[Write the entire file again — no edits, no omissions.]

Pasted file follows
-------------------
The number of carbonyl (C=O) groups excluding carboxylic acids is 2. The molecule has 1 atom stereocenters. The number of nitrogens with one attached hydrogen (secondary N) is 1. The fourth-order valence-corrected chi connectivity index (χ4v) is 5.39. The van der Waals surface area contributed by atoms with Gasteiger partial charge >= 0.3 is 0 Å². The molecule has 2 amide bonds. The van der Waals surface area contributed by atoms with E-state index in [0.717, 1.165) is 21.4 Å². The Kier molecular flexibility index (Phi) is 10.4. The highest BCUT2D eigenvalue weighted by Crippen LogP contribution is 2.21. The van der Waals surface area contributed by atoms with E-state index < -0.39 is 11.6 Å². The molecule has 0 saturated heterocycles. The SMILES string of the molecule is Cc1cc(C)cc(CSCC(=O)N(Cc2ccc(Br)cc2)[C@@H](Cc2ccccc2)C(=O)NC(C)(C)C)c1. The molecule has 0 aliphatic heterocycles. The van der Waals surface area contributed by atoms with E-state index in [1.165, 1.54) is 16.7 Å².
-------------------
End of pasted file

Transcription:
The number of carbonyl (C=O) groups excluding carboxylic acids is 2. The molecule has 1 atom stereocenters. The number of nitrogens with one attached hydrogen (secondary N) is 1. The fourth-order valence-corrected chi connectivity index (χ4v) is 5.39. The van der Waals surface area contributed by atoms with Gasteiger partial charge >= 0.3 is 0 Å². The molecule has 2 amide bonds. The van der Waals surface area contributed by atoms with E-state index in [0.717, 1.165) is 21.4 Å². The Kier molecular flexibility index (Phi) is 10.4. The highest BCUT2D eigenvalue weighted by Crippen LogP contribution is 2.21. The van der Waals surface area contributed by atoms with E-state index < -0.39 is 11.6 Å². The molecule has 0 saturated heterocycles. The SMILES string of the molecule is Cc1cc(C)cc(CSCC(=O)N(Cc2ccc(Br)cc2)[C@@H](Cc2ccccc2)C(=O)NC(C)(C)C)c1. The molecule has 0 aliphatic heterocycles. The van der Waals surface area contributed by atoms with E-state index in [1.165, 1.54) is 16.7 Å².